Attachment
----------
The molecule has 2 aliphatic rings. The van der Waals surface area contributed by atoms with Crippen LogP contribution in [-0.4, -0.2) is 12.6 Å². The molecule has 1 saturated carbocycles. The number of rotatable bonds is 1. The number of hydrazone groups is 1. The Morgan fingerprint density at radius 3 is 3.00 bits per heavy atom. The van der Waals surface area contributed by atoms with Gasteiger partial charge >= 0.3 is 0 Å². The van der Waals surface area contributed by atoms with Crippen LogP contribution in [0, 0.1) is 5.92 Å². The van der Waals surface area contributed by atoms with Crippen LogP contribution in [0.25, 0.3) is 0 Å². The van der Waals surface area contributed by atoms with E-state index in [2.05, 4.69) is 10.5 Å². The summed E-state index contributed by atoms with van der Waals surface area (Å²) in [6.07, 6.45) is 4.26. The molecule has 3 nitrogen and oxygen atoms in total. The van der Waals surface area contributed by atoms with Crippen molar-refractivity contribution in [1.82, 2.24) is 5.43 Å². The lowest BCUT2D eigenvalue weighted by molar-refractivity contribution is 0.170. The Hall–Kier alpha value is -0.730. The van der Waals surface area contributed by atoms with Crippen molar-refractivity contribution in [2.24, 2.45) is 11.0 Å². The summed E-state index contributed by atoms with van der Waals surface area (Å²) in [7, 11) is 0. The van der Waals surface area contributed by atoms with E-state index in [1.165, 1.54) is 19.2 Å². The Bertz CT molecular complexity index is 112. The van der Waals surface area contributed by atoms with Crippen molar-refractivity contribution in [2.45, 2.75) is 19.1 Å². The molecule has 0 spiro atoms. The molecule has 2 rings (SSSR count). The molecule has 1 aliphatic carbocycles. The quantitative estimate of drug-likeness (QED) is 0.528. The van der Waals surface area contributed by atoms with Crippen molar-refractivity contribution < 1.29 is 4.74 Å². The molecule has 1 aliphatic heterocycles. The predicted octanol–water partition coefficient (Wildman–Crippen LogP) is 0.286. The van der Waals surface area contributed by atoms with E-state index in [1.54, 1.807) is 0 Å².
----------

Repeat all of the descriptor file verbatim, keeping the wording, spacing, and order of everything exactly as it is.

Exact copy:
The molecule has 2 aliphatic rings. The van der Waals surface area contributed by atoms with Crippen LogP contribution in [-0.4, -0.2) is 12.6 Å². The molecule has 1 saturated carbocycles. The number of rotatable bonds is 1. The number of hydrazone groups is 1. The Morgan fingerprint density at radius 3 is 3.00 bits per heavy atom. The van der Waals surface area contributed by atoms with Gasteiger partial charge >= 0.3 is 0 Å². The van der Waals surface area contributed by atoms with Crippen LogP contribution in [0, 0.1) is 5.92 Å². The van der Waals surface area contributed by atoms with Crippen LogP contribution in [0.25, 0.3) is 0 Å². The van der Waals surface area contributed by atoms with E-state index in [2.05, 4.69) is 10.5 Å². The summed E-state index contributed by atoms with van der Waals surface area (Å²) in [6.07, 6.45) is 4.26. The molecule has 3 nitrogen and oxygen atoms in total. The van der Waals surface area contributed by atoms with Crippen molar-refractivity contribution in [1.82, 2.24) is 5.43 Å². The lowest BCUT2D eigenvalue weighted by molar-refractivity contribution is 0.170. The Hall–Kier alpha value is -0.730. The van der Waals surface area contributed by atoms with Crippen molar-refractivity contribution in [2.24, 2.45) is 11.0 Å². The summed E-state index contributed by atoms with van der Waals surface area (Å²) in [7, 11) is 0. The van der Waals surface area contributed by atoms with E-state index in [1.165, 1.54) is 19.2 Å². The Bertz CT molecular complexity index is 112. The van der Waals surface area contributed by atoms with Crippen molar-refractivity contribution in [2.45, 2.75) is 19.1 Å². The molecule has 0 spiro atoms. The molecule has 2 rings (SSSR count). The molecule has 1 aliphatic carbocycles. The quantitative estimate of drug-likeness (QED) is 0.528. The van der Waals surface area contributed by atoms with Crippen molar-refractivity contribution < 1.29 is 4.74 Å². The molecule has 1 aliphatic heterocycles. The predicted octanol–water partition coefficient (Wildman–Crippen LogP) is 0.286. The van der Waals surface area contributed by atoms with E-state index in [1.54, 1.807) is 0 Å².